"I think the biggest improvement, for me, was the first two or three games last year when I started," Doughty said. "I know everybody wants to talk about how much I needed to improve that first game. But I just learned so much being out there, not worrying about who's out there, just playing. I constantly feel like I got better. It doesn't mean I always had a good game. But I believe I can do the job. I don't think they'd put me in there if they didn't think I could do it."
Blache, for one, said he believes Doughty can do it. He ticks off his strengths -- "great character, anticipation, great knowledge, he's a professional, he works, he prepares," Blache said -- quickly. Now, he has another player he can trust to add to the package. The Redskins have one package, which Blache said is known as "cobra," that features three safeties. In those instances tomorrow, Doughty and Horton will be on the field simultaneously.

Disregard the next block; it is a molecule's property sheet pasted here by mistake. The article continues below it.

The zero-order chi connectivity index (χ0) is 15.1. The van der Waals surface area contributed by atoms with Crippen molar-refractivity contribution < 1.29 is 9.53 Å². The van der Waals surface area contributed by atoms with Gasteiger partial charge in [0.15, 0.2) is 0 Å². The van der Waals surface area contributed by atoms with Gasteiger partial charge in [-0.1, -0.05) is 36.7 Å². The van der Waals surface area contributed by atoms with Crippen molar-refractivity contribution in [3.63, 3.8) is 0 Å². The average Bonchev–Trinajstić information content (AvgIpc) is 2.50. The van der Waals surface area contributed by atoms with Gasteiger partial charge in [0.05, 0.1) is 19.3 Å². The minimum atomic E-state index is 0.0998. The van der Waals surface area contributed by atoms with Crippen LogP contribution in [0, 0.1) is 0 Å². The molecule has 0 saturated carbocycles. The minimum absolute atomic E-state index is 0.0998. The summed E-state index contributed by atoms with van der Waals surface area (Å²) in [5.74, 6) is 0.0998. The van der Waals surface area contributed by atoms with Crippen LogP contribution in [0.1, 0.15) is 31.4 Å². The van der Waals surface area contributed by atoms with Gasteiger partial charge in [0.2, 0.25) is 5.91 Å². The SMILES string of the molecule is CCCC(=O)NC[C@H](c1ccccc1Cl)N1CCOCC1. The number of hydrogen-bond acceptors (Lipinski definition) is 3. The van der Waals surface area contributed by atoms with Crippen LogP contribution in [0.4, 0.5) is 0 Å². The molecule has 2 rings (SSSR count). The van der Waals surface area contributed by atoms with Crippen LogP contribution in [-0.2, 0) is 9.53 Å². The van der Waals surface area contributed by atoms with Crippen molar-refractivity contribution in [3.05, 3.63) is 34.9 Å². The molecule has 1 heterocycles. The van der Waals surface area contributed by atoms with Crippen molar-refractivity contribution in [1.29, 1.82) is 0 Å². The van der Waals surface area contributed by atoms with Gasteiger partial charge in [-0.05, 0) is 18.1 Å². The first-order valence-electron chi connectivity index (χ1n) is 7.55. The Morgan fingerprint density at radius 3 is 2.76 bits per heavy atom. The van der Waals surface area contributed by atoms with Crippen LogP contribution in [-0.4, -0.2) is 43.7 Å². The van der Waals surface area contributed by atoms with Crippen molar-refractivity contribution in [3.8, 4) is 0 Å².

"You want your guys to understand we make decisions not based on one thing, but on the cumulative, everything you do," Blache said. "It is a lot of what-you've-done-for-me-lately. But as long as the guy you're fighting with is competing at a high level, you don't throw him under the bus because the other kid's a media darling this week."
That, then, was Horton's last five days, facing a bank of cameras on two separate occasions before practice. Doughty, whose locker is across the room, lost eight pounds from his stomach virus, but said, "I'm ready." That, he said, is true on two fronts -- to play, and to help the man who, for now, remains his understudy.
"If Chris or anybody [needs help] -- even if they draft someone in the first round next year -- I'm going to help him," Doughty said. "Because ultimately, if he deserves the job, he'll beat me out. And if he beats me out, it's because he's a better football player. I'm going to help other guys, and help myself, by helping other guys to make us the best team."